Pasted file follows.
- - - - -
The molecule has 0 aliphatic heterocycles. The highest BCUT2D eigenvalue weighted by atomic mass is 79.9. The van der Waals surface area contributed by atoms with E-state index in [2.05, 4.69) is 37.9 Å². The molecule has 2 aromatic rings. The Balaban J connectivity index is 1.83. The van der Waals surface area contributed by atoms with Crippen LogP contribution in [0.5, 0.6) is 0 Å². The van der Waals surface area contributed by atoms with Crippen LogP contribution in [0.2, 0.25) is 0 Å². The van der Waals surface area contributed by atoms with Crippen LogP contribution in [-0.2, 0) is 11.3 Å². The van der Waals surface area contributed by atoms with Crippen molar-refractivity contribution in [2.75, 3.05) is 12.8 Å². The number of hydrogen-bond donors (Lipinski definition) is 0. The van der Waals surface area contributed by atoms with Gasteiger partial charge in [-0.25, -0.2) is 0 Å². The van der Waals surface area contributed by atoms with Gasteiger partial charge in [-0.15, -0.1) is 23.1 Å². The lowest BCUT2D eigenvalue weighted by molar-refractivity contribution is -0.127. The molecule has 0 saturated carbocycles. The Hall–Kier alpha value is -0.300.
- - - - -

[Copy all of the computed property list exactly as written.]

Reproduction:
The molecule has 0 aliphatic heterocycles. The highest BCUT2D eigenvalue weighted by atomic mass is 79.9. The van der Waals surface area contributed by atoms with E-state index in [2.05, 4.69) is 37.9 Å². The molecule has 2 aromatic rings. The Balaban J connectivity index is 1.83. The van der Waals surface area contributed by atoms with Crippen LogP contribution in [0.5, 0.6) is 0 Å². The van der Waals surface area contributed by atoms with Crippen LogP contribution in [0.2, 0.25) is 0 Å². The van der Waals surface area contributed by atoms with Crippen LogP contribution in [-0.2, 0) is 11.3 Å². The van der Waals surface area contributed by atoms with Crippen molar-refractivity contribution in [2.75, 3.05) is 12.8 Å². The number of hydrogen-bond donors (Lipinski definition) is 0. The van der Waals surface area contributed by atoms with Gasteiger partial charge in [-0.25, -0.2) is 0 Å². The van der Waals surface area contributed by atoms with Gasteiger partial charge in [-0.15, -0.1) is 23.1 Å². The lowest BCUT2D eigenvalue weighted by molar-refractivity contribution is -0.127. The molecule has 0 saturated carbocycles. The Hall–Kier alpha value is -0.300.